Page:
I do not usually indulge in romance or fiction but this book, combined with the mindful narration, had me wanting to do nothing but listen. I cannot recommend this enough.
Atmospheric and spellbinding - a wonderful author
Would you recommend this audiobook to a friend? If so, why?
Some of my favourite books don't translate too well to audio format, but it's perfect for this book - really builds up the pictures in the mind.
What other book might you compare Alamut to, and why?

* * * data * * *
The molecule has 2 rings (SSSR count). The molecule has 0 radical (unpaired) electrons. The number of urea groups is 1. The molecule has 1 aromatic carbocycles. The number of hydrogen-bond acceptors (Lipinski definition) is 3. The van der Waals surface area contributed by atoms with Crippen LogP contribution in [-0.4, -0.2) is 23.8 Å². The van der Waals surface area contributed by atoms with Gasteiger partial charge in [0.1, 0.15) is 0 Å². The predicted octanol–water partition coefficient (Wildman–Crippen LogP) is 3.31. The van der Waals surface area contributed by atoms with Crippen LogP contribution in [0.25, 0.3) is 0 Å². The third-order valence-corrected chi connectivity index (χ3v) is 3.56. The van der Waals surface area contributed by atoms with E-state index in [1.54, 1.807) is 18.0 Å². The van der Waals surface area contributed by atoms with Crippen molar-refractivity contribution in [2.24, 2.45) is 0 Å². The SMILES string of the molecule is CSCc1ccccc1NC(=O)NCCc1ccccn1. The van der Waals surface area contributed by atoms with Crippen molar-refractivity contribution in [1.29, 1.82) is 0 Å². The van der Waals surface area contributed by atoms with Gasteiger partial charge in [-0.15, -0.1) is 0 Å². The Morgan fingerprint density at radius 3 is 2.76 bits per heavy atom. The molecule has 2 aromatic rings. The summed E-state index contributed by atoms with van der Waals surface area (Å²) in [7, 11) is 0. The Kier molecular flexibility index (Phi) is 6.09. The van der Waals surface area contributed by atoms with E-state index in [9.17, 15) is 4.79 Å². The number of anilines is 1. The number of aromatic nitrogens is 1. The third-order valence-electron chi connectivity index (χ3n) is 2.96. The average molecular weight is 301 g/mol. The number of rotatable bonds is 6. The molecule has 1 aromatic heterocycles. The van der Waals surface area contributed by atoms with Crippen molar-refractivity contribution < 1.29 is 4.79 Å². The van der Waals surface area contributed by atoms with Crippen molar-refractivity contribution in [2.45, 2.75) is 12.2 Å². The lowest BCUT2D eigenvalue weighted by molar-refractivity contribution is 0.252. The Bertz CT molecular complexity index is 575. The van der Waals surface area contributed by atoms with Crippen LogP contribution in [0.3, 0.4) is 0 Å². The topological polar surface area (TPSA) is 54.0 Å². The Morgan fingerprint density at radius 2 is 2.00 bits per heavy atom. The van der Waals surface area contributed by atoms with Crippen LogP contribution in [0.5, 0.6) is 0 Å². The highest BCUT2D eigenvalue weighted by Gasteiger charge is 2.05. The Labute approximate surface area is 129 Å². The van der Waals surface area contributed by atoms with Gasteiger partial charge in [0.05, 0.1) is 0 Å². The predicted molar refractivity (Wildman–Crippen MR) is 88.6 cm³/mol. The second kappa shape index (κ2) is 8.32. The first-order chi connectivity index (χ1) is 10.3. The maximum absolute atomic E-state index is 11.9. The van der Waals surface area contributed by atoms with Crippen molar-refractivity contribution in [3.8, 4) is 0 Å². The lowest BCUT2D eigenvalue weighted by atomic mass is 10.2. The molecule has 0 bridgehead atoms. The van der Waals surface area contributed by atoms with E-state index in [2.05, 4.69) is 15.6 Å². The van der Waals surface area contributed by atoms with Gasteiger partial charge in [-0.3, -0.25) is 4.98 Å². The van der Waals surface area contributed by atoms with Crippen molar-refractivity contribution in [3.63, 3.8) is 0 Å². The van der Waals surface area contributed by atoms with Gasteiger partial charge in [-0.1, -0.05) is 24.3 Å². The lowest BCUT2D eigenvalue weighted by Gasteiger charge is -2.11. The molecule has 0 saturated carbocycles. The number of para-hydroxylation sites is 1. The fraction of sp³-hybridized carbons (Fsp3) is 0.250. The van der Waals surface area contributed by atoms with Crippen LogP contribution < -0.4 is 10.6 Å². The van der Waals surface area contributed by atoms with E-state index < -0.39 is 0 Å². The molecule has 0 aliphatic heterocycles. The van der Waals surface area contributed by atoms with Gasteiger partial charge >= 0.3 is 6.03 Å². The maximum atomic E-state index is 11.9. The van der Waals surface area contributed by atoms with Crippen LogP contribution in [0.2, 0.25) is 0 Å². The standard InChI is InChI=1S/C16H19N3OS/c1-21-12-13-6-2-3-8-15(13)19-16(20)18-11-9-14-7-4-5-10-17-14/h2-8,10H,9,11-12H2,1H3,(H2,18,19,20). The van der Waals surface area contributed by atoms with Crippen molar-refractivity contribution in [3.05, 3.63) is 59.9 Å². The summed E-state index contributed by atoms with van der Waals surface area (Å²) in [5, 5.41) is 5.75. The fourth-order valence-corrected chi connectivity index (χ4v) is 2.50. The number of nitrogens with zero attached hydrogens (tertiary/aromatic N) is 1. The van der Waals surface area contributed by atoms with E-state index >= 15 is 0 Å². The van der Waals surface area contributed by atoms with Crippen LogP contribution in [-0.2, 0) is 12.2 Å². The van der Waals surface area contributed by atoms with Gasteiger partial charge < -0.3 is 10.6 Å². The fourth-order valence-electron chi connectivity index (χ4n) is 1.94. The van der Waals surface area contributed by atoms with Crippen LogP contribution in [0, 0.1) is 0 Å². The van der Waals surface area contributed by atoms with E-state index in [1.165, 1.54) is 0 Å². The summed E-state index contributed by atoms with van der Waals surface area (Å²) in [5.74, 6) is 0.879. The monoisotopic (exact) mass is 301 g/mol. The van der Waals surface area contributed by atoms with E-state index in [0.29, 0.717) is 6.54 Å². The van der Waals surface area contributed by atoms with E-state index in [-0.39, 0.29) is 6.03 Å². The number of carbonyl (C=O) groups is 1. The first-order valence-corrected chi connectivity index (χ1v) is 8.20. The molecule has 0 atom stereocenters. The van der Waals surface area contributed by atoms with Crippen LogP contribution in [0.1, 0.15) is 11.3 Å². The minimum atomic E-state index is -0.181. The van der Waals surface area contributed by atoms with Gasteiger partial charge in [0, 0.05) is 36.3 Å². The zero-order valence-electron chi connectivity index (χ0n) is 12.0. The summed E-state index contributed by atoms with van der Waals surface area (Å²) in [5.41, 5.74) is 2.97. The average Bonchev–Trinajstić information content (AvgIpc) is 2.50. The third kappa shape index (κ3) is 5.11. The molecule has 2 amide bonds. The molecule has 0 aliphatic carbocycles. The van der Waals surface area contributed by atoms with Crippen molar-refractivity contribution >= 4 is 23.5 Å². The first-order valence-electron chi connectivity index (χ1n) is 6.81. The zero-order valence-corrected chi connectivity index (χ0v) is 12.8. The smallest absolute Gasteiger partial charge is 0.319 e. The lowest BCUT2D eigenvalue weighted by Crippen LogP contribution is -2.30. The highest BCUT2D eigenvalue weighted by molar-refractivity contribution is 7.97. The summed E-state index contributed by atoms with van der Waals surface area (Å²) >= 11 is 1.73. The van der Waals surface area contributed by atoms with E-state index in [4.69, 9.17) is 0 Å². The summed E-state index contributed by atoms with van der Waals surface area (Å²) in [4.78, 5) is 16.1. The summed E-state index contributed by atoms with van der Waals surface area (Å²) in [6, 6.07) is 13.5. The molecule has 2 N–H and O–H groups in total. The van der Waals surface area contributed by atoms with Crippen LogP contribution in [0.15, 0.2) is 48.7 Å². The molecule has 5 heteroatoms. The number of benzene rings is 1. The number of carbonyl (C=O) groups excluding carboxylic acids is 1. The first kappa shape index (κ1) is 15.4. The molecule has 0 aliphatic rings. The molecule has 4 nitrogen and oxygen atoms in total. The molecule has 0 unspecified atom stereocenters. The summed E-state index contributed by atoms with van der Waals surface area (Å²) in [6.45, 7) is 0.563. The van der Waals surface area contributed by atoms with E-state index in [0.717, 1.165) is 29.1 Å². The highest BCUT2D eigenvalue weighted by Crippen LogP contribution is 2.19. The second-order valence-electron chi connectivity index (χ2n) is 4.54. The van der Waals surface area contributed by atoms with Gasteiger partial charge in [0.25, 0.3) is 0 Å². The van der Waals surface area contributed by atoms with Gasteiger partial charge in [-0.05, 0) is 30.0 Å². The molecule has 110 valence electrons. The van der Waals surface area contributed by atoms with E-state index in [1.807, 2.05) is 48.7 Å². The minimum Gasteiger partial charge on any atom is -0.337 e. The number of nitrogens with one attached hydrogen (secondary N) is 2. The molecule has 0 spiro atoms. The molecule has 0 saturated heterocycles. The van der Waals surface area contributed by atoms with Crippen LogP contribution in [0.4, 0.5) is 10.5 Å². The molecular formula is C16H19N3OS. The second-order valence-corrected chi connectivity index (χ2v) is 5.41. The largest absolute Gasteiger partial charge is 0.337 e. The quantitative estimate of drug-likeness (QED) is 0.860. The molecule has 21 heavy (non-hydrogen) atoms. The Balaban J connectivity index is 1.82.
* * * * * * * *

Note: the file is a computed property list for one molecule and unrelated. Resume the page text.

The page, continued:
The Dagger and the Cross - the sequel
What does James Patrick Cronin bring to the story that you wouldn’t experience if you had only read the book?
He reads well and does different characters well, both male and female. It made me look at the book from a different viewpoint - I have owned the book for many years.
If you made a film of this book, what would be the tag line be?
Magic and mystery - fantasy of an alternate history
Any additional comments?
I have bought many books I already own as audio books as I can listen while driving, gardening or doing any other chores